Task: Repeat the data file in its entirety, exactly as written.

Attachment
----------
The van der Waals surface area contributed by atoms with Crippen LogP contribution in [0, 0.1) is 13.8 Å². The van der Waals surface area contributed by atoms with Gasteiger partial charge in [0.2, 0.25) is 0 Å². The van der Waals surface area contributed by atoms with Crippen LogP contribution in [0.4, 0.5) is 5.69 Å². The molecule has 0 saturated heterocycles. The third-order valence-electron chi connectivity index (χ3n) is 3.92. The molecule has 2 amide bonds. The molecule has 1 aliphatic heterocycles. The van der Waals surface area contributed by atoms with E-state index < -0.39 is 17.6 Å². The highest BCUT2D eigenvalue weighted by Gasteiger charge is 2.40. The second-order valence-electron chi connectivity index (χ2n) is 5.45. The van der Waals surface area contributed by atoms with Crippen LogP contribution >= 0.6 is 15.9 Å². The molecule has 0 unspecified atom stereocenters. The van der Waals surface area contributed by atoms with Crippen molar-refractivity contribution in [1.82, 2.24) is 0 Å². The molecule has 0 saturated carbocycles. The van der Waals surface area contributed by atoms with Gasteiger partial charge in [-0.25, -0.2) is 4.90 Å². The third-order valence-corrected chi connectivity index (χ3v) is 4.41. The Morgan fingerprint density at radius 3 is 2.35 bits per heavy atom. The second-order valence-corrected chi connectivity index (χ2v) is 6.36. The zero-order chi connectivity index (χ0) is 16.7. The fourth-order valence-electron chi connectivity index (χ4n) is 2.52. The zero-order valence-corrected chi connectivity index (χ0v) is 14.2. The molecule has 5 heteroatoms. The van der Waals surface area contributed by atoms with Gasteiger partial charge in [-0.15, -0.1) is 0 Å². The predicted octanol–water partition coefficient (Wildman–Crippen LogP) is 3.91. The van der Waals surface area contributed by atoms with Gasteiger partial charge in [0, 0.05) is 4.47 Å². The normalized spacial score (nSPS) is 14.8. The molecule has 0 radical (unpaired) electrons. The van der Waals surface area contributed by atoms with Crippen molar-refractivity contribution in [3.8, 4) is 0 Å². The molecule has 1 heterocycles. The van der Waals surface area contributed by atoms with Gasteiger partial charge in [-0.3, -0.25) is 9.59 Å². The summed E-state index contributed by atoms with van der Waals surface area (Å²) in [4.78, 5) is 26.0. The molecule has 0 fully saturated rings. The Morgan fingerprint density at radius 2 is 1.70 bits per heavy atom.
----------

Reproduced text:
The van der Waals surface area contributed by atoms with Crippen LogP contribution in [0, 0.1) is 13.8 Å². The van der Waals surface area contributed by atoms with Gasteiger partial charge in [0.2, 0.25) is 0 Å². The van der Waals surface area contributed by atoms with Crippen LogP contribution in [0.4, 0.5) is 5.69 Å². The molecule has 0 saturated heterocycles. The third-order valence-electron chi connectivity index (χ3n) is 3.92. The molecule has 2 amide bonds. The molecule has 1 aliphatic heterocycles. The van der Waals surface area contributed by atoms with E-state index < -0.39 is 17.6 Å². The highest BCUT2D eigenvalue weighted by Gasteiger charge is 2.40. The second-order valence-electron chi connectivity index (χ2n) is 5.45. The van der Waals surface area contributed by atoms with Crippen LogP contribution >= 0.6 is 15.9 Å². The molecule has 0 unspecified atom stereocenters. The van der Waals surface area contributed by atoms with Crippen molar-refractivity contribution in [1.82, 2.24) is 0 Å². The molecule has 0 saturated carbocycles. The van der Waals surface area contributed by atoms with Gasteiger partial charge in [-0.25, -0.2) is 4.90 Å². The third-order valence-corrected chi connectivity index (χ3v) is 4.41. The Morgan fingerprint density at radius 3 is 2.35 bits per heavy atom. The second-order valence-corrected chi connectivity index (χ2v) is 6.36. The zero-order chi connectivity index (χ0) is 16.7. The fourth-order valence-electron chi connectivity index (χ4n) is 2.52. The zero-order valence-corrected chi connectivity index (χ0v) is 14.2. The molecule has 5 heteroatoms. The van der Waals surface area contributed by atoms with Gasteiger partial charge in [-0.15, -0.1) is 0 Å². The predicted octanol–water partition coefficient (Wildman–Crippen LogP) is 3.91. The van der Waals surface area contributed by atoms with Gasteiger partial charge in [0, 0.05) is 4.47 Å². The normalized spacial score (nSPS) is 14.8. The molecule has 0 radical (unpaired) electrons. The van der Waals surface area contributed by atoms with Crippen molar-refractivity contribution in [3.8, 4) is 0 Å². The molecule has 1 heterocycles. The van der Waals surface area contributed by atoms with Gasteiger partial charge in [-0.3, -0.25) is 9.59 Å². The summed E-state index contributed by atoms with van der Waals surface area (Å²) in [4.78, 5) is 26.0. The molecule has 0 fully saturated rings. The Morgan fingerprint density at radius 2 is 1.70 bits per heavy atom.